I thought the american dig I was on was slow paced until I went there. Oh and most important don't sharpen the edge of the digging trowel. American archaeologists and students always seem to do that for some reasons, or at least the 50 or so I worked with in the past.
     
  8. Helmetcase

    Helmetcase Member

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    My impression was that pretty much every Israeli citizen can get the permit.

    http://www.handguncontrol.net/Gunlaws%20around%20the%20world.htm

    Yeah, there's the military component, but every Israeli adult is going to have had that experience as it's compulsory. I read somewhere that 10% of adults have the permit; that's like having 30mil carry permits issued in the US!
     
  9. Liberal Gun Nut

    Liberal Gun Nut Member

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    Right, service is mandatory in most cases. I don't know what the % serving is, but I would guess 90% or more. But for that small percent that didn't serve for whatever reason, I think a carry permit would be nearly impossible. For a visitor to Israel, a carry permit would also be nearly impossible, I believe.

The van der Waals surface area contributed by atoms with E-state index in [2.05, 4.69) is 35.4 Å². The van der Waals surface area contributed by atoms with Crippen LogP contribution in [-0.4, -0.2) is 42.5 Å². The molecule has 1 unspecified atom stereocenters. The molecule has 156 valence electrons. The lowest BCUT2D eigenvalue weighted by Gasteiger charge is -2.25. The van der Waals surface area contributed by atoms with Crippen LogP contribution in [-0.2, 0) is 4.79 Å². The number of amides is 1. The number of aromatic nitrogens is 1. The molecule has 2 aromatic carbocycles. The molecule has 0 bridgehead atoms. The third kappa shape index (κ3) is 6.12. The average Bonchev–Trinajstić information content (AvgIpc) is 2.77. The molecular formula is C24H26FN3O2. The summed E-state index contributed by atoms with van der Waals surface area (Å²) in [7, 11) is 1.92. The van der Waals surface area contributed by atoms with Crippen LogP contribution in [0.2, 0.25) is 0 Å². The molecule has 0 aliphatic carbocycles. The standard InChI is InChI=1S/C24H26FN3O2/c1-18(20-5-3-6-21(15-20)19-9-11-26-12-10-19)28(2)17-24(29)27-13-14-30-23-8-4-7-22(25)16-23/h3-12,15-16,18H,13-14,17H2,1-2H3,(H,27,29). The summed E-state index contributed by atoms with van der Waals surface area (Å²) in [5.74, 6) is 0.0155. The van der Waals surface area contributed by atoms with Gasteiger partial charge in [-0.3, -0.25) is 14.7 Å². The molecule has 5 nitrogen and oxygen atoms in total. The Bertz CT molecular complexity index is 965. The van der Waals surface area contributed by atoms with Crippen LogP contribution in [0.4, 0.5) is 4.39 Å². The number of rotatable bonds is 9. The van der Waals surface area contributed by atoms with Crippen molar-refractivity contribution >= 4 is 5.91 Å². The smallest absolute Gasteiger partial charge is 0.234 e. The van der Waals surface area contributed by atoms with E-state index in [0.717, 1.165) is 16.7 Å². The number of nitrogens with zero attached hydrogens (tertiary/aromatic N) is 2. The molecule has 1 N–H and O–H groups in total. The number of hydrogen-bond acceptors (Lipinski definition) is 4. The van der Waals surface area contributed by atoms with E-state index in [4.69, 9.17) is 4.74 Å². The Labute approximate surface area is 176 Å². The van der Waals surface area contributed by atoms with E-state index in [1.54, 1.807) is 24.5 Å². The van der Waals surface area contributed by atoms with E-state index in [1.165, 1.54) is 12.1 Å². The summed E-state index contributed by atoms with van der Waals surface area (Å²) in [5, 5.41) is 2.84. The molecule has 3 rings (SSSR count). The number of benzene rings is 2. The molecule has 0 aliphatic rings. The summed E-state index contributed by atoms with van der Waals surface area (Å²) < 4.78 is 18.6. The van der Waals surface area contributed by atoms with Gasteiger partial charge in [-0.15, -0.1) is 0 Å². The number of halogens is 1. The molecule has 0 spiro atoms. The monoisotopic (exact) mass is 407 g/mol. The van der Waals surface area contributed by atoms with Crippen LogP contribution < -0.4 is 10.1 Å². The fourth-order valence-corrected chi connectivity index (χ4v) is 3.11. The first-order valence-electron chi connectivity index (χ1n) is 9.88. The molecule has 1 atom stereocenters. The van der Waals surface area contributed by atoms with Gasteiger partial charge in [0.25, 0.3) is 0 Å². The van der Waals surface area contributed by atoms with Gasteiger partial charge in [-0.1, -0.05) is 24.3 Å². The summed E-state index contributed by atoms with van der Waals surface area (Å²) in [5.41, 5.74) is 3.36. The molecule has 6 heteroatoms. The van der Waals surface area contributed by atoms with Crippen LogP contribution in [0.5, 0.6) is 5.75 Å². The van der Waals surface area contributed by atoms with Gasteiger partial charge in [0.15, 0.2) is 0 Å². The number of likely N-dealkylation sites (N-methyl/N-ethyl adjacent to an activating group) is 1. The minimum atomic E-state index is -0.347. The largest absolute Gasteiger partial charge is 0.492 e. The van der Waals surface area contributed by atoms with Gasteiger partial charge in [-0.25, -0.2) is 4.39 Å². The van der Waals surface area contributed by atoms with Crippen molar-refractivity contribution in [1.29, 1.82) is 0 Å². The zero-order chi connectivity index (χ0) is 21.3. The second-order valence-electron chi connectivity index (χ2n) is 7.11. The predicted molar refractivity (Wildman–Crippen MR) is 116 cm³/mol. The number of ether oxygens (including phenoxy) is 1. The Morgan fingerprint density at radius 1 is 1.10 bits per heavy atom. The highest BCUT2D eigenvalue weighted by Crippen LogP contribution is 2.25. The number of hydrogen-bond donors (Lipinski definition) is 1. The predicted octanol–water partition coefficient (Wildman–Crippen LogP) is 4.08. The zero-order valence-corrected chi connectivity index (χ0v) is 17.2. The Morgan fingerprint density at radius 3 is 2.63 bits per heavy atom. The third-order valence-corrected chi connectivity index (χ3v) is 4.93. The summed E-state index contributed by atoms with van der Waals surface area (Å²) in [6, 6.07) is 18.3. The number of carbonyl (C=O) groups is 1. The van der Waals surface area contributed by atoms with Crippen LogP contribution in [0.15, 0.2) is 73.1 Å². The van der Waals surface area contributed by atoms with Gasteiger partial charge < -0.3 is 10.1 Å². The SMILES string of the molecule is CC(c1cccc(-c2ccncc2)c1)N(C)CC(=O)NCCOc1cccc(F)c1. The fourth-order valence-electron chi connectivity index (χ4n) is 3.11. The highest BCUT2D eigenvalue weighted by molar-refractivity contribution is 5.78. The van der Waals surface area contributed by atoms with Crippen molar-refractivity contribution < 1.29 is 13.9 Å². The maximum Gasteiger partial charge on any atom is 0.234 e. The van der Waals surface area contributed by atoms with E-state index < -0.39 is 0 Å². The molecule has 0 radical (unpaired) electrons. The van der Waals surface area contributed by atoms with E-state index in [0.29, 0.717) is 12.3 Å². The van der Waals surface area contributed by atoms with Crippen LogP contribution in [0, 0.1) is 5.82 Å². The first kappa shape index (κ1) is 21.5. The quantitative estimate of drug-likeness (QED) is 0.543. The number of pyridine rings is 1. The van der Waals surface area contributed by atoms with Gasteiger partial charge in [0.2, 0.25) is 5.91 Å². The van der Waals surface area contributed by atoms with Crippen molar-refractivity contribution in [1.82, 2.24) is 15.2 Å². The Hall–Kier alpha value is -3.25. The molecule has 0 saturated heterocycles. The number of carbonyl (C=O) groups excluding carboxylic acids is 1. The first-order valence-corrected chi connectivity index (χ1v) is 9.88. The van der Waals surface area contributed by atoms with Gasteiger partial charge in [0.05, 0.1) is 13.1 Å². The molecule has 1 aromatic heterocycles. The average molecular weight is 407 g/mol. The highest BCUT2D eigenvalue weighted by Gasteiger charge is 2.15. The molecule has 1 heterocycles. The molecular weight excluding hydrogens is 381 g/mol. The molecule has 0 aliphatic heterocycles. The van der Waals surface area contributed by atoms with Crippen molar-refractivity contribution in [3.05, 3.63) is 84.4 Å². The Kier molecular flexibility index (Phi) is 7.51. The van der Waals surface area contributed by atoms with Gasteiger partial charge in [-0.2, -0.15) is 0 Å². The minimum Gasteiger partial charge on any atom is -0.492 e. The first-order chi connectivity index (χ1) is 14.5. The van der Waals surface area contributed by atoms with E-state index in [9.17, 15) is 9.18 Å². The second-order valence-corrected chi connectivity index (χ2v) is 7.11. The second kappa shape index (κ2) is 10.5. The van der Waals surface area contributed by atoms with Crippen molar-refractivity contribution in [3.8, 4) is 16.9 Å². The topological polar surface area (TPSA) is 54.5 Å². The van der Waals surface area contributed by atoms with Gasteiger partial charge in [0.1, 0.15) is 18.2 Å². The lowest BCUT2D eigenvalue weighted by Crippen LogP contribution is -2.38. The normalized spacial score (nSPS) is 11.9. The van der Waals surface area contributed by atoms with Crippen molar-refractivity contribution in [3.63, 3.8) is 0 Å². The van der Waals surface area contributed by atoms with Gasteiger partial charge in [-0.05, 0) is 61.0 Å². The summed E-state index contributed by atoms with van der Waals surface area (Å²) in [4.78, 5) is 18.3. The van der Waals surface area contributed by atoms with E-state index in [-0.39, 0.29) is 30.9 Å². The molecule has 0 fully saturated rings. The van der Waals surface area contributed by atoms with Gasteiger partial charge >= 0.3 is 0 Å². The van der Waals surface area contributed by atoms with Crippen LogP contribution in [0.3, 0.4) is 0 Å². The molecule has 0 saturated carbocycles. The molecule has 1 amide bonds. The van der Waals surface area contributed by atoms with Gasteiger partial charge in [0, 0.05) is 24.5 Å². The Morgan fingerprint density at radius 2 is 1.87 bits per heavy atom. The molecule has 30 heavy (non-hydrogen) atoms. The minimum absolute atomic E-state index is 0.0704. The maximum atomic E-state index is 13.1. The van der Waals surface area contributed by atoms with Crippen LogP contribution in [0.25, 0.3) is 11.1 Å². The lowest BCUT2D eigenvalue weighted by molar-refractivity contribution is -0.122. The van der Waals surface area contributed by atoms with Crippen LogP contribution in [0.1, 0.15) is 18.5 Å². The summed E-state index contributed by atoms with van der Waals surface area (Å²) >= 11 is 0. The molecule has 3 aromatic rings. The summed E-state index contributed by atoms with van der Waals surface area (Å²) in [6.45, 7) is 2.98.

10. AF_INT1N0

    AF_INT1N0 Member

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    I wouldn't much matter the folks that don't serve in Israel are either conscientious objectors or in some way incapable of serving. For the most part it would be the exception rather than the rule. (I wish the country I live in was as easy as Israel to get a carry permit in.)
     
  11. DrewH

    DrewH Member

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    It is my understanding all gun permits are carry permits, they don't have the distinctions like we do here. So if ten percent have gun permits, that would probably be less than the U.S. Also note only one handgun per person, and the only NCOs who served in the army can carry (and regimental commanders in the Reseve Army, not sure what that means, I though everyone was in the reserves). No doubt a lot of NCOs out there but also more privates who did their stint in the IDF.

    So in short, plenty of people have guns, but hardly everyone, and its is a fairly restrictive posture overall. The permit requires some non-trivial training and fees as well. Doesn't sound like a visitor (three years residency) or even recent immigrant can get one, either.

    IIRC correctly the laws were tightened after the assassination of Rabin.